My go-to antiperspirant deodorant, Nivea Stress Protect, has recently come out with a clinical strength version, and since it’s been a while since I blogged about underarm matters, I thought it was time to revisit the basics of sweat science…
What’s the difference between deodorant and antiperspirant?
Deodorant targets smell. It usually contains fragrance, and sometimes antibacterials too to kill the bacteria which feed on your sweat and create body odour. They won’t stop you from getting wet armpits though – that’s the job of antiperspirants, which stop perspiration (sweating). Antiperspirants are usually combined with deodorant.
How do antiperspirants work?
Antiperspirants contain aluminium salts. These react with small amounts of sweat to form a gel plug which blocks off the sweat gland. The plug comes out later as your skin cells shed.
There are two types of sweat: thermal sweat and stress sweating. Thermal sweat cools your body down when it’s hot or if you exercise, and is quite watery (99% water). It comes out of eccrine glands found all over your body. Stress sweat is sometimes called a “cold sweat” – it comes from adrenalin-fueled nervousness or anxiousness, and appears mainly in the armpits and groin from the apocrine glands. It contains less water and more proteins and lipids (about 20%), which bacteria feed off, and hence it tends to smell more (it’s mainly the bacteria that make body odour, not you!). Antiperspirants block off the armpit sweat, leading to less odour and less sweaty stains.
But isn’t that dangerous?
Overheating – You have sweat pores all over your body for cooling off. Underarms are only a small fraction, your body will still be able to stay cool!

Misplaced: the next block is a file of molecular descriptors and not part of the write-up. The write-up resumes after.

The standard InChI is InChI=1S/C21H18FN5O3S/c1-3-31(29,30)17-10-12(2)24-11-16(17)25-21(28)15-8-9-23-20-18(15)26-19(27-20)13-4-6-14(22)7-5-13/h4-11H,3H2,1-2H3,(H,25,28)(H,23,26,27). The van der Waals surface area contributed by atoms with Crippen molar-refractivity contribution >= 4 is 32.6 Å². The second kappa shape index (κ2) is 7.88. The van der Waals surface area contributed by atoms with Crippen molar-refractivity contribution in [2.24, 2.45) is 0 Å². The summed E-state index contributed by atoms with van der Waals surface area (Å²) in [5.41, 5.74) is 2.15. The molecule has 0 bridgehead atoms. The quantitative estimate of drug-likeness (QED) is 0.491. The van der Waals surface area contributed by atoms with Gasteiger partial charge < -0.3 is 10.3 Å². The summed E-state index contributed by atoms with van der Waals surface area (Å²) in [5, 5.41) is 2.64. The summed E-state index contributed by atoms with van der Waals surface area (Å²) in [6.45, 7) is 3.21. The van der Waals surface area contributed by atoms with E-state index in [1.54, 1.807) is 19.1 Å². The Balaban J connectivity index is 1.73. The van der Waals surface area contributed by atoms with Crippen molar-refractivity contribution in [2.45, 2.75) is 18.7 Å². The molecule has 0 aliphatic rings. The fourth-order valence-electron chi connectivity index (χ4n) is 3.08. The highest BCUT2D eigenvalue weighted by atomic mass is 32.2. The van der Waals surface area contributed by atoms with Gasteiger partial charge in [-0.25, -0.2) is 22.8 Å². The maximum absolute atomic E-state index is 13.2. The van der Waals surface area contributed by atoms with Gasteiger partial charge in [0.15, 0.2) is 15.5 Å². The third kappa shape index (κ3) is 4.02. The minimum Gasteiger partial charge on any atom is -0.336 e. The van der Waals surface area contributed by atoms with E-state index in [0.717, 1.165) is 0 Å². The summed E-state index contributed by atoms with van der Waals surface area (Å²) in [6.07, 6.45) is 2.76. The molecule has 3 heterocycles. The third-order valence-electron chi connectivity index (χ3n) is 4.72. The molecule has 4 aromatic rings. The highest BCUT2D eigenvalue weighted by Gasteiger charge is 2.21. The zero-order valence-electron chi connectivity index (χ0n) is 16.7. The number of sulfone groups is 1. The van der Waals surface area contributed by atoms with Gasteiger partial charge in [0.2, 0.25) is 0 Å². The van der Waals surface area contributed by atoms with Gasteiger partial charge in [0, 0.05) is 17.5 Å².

Blocking waste from exiting the body – This would be a problem if sweat was a major route for waste disposal. However, it’s not – waste will not build up in your body if you block off your armpits! The tiny amount that would’ve come out that way will just be redirected elsewhere.
Breast cancer: It’s incredibly implausible that there’s a link between deodorants and breast cancer. There’s a great post on Science-Based Medicine that examines the claims with in-depth looks at the studies in question – it’s a very interesting read.
What’s the difference between clinical strength and regular?
Clinical strength antiperspirants contain the highest concentration of active ingredients allowed (around 20%). They also contain instructions to apply them at bedtime, when sweat is minimal, to allow the aluminium to form plugs in sweat pores overnight and block sweat, instead of being washed away by sweat gushing out. The plugs will last through a morning shower!
In the Nivea range, the clinical strength antiperspirant actually uses aluminium zirocnium tetrachlorohydrex glycine instead of the aluminium chlorohydrate that’s used in the regular version. This is a newer generation form of aluminium that’s less irritating to the skin, which means less acne and stinging.
Like the regular versions, Nivea Stress Protect Clinical Strength comes in a men’s and a women’s scent. Both scents are quite subtle. Unlike the regular roll-on, the Clinical Strength versions are housed in a lighter plastic container, and come as a solid stick, which I find much easier to use. Like the regular versions, these contain antibacterial zinc citrate and moisturising avocado oil as well as the aluminium-based antiperspirant chemicals.
Nivea Stress Protect Clinical Strength Anti-Perspirant Deodorant retails for $14.75 for 40 mL and is on shelves now.
This product was provided for editorial consideration, which did not affect my opinion. For more information, see Disclosure Policy.